Rather than follow my Grandma’s Christmas cake recipe (which, let’s face it, was probably derived from Mrs. Beeton’s cook book), I thought I’d try making a Christmas cake using the traditional ingredients and add my own spin. Maybe my cake will be passed down through the Butterworth generations as “Grandpa’s Christmas cake”….. who knows!
I didn’t want to faff around with different jars/bags of various dried fruits, so I chose to buy 1kg of “Luxury” mixed dry fruits I sourced from Amazon. The “Bake with me” brand are gluten free, have no artificial colours or flavouring and are also suitable for vegetarians / vegans. Their Christmas Fruit mix consists of sultanas, currants, glacé cherries, candied citrus peel and golden sultanas. I decided to add additional glacé cherries to my cake – as a child, I was always disappointed if I didn’t get half a cherry in my slice of cake!
Alcohol is used to help preserve your cake and it also draws out the aroma from the fruits. For my Axe Edge Christmas cake I strayed from the traditional brandy, sherry, whisky, rum or red vermouth and decided to use Amaretto. Why? You may ask. Well, I won’t be adding almond nuts or marzipan to my cake, but I do like the almond flavour in my cake so Amaretto seems the perfect compromise. For an alcohol free version, I’d suggest fruit juice as a replacement (e.g. grape juice to compliment the fruit), just bear in mind your cake won’t have the shelf life of a cake fed with alcohol.
The night before
1kg of mixed dried fruits
Additional glacé cherries (to taste)
Additional dried prunes (to taste) – I added 100g
1 orange, finely grated zest and juice
Combine the mixed fruit, additional glacé cherries, additional prunes with the orange zest and juice in a large bowl. Add the Amaretto and mix well. Cover with cling film and leave overnight in a cool place.
On the day
Bring your oven to 150°C / 300°F (follow your oven’s instructions if using fan assist) /Gas mark 2.
I used the baking oven of our Aga which is warmer than above but I put the cake in the cool spot.
Line the base and the sides of a 20cm round deep cake tin with a double thickness of baking parchment, cutting it so that it stands a good 5cm proud of the top of the tin.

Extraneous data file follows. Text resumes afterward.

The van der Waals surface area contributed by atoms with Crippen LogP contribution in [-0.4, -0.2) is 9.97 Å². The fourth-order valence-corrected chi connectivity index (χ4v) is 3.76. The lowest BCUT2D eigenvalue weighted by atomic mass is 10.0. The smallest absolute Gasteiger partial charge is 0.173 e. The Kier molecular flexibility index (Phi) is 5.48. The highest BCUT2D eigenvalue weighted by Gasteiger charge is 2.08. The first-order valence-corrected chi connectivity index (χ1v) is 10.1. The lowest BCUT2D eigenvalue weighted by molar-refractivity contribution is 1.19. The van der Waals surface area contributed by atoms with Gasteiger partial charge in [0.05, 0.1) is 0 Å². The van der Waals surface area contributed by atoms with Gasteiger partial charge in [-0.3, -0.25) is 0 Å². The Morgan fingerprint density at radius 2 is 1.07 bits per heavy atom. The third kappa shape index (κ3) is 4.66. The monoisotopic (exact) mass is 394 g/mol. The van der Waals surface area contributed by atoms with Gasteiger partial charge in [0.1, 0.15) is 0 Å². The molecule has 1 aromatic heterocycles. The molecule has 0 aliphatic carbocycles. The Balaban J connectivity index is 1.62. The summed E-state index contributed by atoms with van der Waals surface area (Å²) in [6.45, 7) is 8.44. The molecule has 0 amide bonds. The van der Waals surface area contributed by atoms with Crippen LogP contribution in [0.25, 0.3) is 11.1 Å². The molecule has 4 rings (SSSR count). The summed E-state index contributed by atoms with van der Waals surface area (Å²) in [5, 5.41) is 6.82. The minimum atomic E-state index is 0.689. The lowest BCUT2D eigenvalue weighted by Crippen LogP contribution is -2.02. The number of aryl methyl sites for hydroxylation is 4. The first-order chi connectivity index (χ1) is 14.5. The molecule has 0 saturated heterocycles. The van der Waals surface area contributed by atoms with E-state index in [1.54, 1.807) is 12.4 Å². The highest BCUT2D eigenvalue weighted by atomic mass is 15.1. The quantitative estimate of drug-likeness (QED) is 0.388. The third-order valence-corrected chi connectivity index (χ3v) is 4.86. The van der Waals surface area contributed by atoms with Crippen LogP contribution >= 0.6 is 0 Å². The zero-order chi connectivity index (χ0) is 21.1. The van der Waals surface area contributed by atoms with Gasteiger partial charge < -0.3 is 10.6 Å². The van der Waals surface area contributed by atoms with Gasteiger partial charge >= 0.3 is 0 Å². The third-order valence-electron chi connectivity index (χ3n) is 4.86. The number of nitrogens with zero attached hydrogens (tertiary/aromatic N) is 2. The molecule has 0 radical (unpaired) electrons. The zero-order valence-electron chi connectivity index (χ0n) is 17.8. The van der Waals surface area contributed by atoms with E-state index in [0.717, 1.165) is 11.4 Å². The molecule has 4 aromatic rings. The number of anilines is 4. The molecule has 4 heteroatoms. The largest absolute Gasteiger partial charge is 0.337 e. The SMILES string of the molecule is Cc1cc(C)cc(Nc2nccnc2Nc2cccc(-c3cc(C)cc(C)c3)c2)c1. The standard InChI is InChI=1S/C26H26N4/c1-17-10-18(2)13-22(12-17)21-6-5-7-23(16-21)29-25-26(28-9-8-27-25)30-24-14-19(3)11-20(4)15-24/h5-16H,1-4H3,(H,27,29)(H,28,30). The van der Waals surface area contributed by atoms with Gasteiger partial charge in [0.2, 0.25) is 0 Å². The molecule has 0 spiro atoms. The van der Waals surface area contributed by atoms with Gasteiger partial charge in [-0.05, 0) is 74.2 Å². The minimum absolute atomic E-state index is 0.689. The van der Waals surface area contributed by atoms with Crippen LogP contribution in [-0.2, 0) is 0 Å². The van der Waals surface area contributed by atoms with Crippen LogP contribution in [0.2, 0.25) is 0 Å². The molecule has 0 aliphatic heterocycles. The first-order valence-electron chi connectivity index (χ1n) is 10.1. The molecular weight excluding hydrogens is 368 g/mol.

225g unsalted butter at room temperature
200g light muscovado sugar
1tbsp of black treacle
1 ½ tsp of ground mixed spice
Dash of Madagascar vanilla
5 large eggs
285g plain flour
In a large mixing bowl, beat the butter and sugar together for several minutes until thoroughly mixed. The mixture should be light brown.
One at a time, beat in the eggs, sifting a little of the flour with each. This will prevent the mixture from breaking.
Stir in the fruit from the night before and add the treacle, mixed spice and vanilla. Sift the remaining flour into the bowl and mix thoroughly.
Spoon the mixture into the prepared cake tin and level the surface.
Into the oven
Bake in the middle of the oven for 2 hours, then check by inserting a skewer into the centre – if it comes out clean, the cake is cooked. If not, give it a further 15-30 minutes.
For the Aga, I used the coolest part of the baking oven.
After 2 hours I placed tin foil on the top of the cake to prevent it from burning.
Leave the cake to cool before removing it from the tin.
Feeding the cake and storage
Once the cake is cooled you can begin the feeding process, i.e. plying it with alcohol, not eating it!
You don’t want to swamp the cake with alcohol. Feed your Christmas cake once it has cooled in its tin and then feed weekly after with 1-2 tablespoons per feed. To allow the alcohol to reach deep into the cake use a wooden skewer to poke holes in the top and brush the alcohol on top.
To keep your Christmas cake nice and moist, wrap the cake in a double layer of baking parchment and then wrap tightly in foil. The fruit in the cake can react with the metals in the foil.
I baked the Axe Edge Christmas cake on 5th October, ready to share with our guests who are staying in our holiday cottages over the Christmas period!
Written by Ian Butterworth